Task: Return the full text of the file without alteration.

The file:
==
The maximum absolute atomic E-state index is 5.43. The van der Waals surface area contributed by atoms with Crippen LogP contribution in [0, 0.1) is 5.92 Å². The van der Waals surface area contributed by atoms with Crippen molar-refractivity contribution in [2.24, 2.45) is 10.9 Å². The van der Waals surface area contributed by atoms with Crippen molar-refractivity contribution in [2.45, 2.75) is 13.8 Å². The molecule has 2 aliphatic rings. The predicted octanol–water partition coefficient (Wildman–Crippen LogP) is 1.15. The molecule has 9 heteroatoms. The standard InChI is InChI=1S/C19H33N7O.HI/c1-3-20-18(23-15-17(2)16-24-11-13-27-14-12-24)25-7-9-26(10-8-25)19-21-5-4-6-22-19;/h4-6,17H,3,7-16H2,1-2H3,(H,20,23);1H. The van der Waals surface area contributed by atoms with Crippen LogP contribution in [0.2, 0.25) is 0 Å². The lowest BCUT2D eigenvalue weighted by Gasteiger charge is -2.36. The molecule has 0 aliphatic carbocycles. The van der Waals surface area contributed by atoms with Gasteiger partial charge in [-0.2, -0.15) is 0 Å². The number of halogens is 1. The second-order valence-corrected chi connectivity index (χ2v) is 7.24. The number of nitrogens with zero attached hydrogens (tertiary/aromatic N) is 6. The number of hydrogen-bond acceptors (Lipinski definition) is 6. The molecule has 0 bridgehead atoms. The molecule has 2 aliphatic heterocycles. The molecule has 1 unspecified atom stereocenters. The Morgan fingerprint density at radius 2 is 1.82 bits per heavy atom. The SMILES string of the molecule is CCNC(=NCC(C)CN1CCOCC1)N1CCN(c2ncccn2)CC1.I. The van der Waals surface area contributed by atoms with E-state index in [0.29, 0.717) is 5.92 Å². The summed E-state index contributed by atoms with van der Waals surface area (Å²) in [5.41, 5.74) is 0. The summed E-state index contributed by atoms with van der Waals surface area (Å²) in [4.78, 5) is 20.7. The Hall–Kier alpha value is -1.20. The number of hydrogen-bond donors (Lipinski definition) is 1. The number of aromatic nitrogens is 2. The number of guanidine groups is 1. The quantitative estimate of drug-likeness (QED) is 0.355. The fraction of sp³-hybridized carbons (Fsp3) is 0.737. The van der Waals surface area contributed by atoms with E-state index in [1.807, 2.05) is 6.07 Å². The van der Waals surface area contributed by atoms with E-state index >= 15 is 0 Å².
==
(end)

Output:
The maximum absolute atomic E-state index is 5.43. The van der Waals surface area contributed by atoms with Crippen LogP contribution in [0, 0.1) is 5.92 Å². The van der Waals surface area contributed by atoms with Crippen molar-refractivity contribution in [2.24, 2.45) is 10.9 Å². The van der Waals surface area contributed by atoms with Crippen molar-refractivity contribution in [2.45, 2.75) is 13.8 Å². The molecule has 2 aliphatic rings. The predicted octanol–water partition coefficient (Wildman–Crippen LogP) is 1.15. The molecule has 9 heteroatoms. The standard InChI is InChI=1S/C19H33N7O.HI/c1-3-20-18(23-15-17(2)16-24-11-13-27-14-12-24)25-7-9-26(10-8-25)19-21-5-4-6-22-19;/h4-6,17H,3,7-16H2,1-2H3,(H,20,23);1H. The van der Waals surface area contributed by atoms with Crippen LogP contribution in [0.2, 0.25) is 0 Å². The lowest BCUT2D eigenvalue weighted by Gasteiger charge is -2.36. The molecule has 0 aliphatic carbocycles. The van der Waals surface area contributed by atoms with Gasteiger partial charge in [-0.2, -0.15) is 0 Å². The number of halogens is 1. The second-order valence-corrected chi connectivity index (χ2v) is 7.24. The number of nitrogens with zero attached hydrogens (tertiary/aromatic N) is 6. The number of hydrogen-bond acceptors (Lipinski definition) is 6. The molecule has 0 bridgehead atoms. The molecule has 2 aliphatic heterocycles. The molecule has 1 unspecified atom stereocenters. The Morgan fingerprint density at radius 2 is 1.82 bits per heavy atom. The SMILES string of the molecule is CCNC(=NCC(C)CN1CCOCC1)N1CCN(c2ncccn2)CC1.I. The van der Waals surface area contributed by atoms with E-state index in [0.29, 0.717) is 5.92 Å². The summed E-state index contributed by atoms with van der Waals surface area (Å²) in [5.41, 5.74) is 0. The summed E-state index contributed by atoms with van der Waals surface area (Å²) in [4.78, 5) is 20.7. The Hall–Kier alpha value is -1.20. The number of hydrogen-bond donors (Lipinski definition) is 1. The number of aromatic nitrogens is 2. The number of guanidine groups is 1. The quantitative estimate of drug-likeness (QED) is 0.355. The fraction of sp³-hybridized carbons (Fsp3) is 0.737. The van der Waals surface area contributed by atoms with E-state index in [1.807, 2.05) is 6.07 Å². The van der Waals surface area contributed by atoms with E-state index >= 15 is 0 Å².